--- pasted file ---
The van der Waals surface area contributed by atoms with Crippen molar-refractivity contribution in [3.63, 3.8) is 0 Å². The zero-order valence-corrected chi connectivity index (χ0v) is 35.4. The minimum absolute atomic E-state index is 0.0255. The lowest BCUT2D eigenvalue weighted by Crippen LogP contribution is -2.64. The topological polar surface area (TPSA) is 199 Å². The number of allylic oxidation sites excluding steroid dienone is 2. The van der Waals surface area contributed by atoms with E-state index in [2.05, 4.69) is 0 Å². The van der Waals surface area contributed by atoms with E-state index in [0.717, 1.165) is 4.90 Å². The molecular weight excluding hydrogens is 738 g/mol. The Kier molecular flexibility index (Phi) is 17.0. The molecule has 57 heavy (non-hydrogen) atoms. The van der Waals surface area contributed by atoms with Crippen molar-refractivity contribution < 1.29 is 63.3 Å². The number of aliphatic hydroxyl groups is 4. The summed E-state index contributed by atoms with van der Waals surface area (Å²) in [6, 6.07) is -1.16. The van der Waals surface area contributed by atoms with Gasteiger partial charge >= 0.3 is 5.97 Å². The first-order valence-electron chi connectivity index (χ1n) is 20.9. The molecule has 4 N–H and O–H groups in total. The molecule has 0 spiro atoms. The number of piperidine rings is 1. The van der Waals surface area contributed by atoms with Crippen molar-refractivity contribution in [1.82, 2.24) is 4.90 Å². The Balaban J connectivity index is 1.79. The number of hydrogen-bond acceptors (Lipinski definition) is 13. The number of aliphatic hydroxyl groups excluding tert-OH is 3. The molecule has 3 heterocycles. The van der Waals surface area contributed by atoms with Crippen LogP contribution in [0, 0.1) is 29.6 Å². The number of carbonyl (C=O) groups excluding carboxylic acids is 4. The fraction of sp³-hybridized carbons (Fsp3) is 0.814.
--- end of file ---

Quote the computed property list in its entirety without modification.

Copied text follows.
The van der Waals surface area contributed by atoms with Crippen molar-refractivity contribution in [3.63, 3.8) is 0 Å². The zero-order valence-corrected chi connectivity index (χ0v) is 35.4. The minimum absolute atomic E-state index is 0.0255. The lowest BCUT2D eigenvalue weighted by Crippen LogP contribution is -2.64. The topological polar surface area (TPSA) is 199 Å². The number of allylic oxidation sites excluding steroid dienone is 2. The van der Waals surface area contributed by atoms with E-state index in [2.05, 4.69) is 0 Å². The van der Waals surface area contributed by atoms with E-state index in [0.717, 1.165) is 4.90 Å². The molecular weight excluding hydrogens is 738 g/mol. The Kier molecular flexibility index (Phi) is 17.0. The molecule has 57 heavy (non-hydrogen) atoms. The van der Waals surface area contributed by atoms with Crippen molar-refractivity contribution < 1.29 is 63.3 Å². The number of aliphatic hydroxyl groups is 4. The summed E-state index contributed by atoms with van der Waals surface area (Å²) in [6, 6.07) is -1.16. The van der Waals surface area contributed by atoms with Gasteiger partial charge >= 0.3 is 5.97 Å². The first-order valence-electron chi connectivity index (χ1n) is 20.9. The molecule has 4 N–H and O–H groups in total. The molecule has 0 spiro atoms. The number of piperidine rings is 1. The van der Waals surface area contributed by atoms with Crippen molar-refractivity contribution in [1.82, 2.24) is 4.90 Å². The Balaban J connectivity index is 1.79. The number of hydrogen-bond acceptors (Lipinski definition) is 13. The number of aliphatic hydroxyl groups excluding tert-OH is 3. The molecule has 3 heterocycles. The van der Waals surface area contributed by atoms with Crippen LogP contribution in [0, 0.1) is 29.6 Å². The number of carbonyl (C=O) groups excluding carboxylic acids is 4. The fraction of sp³-hybridized carbons (Fsp3) is 0.814.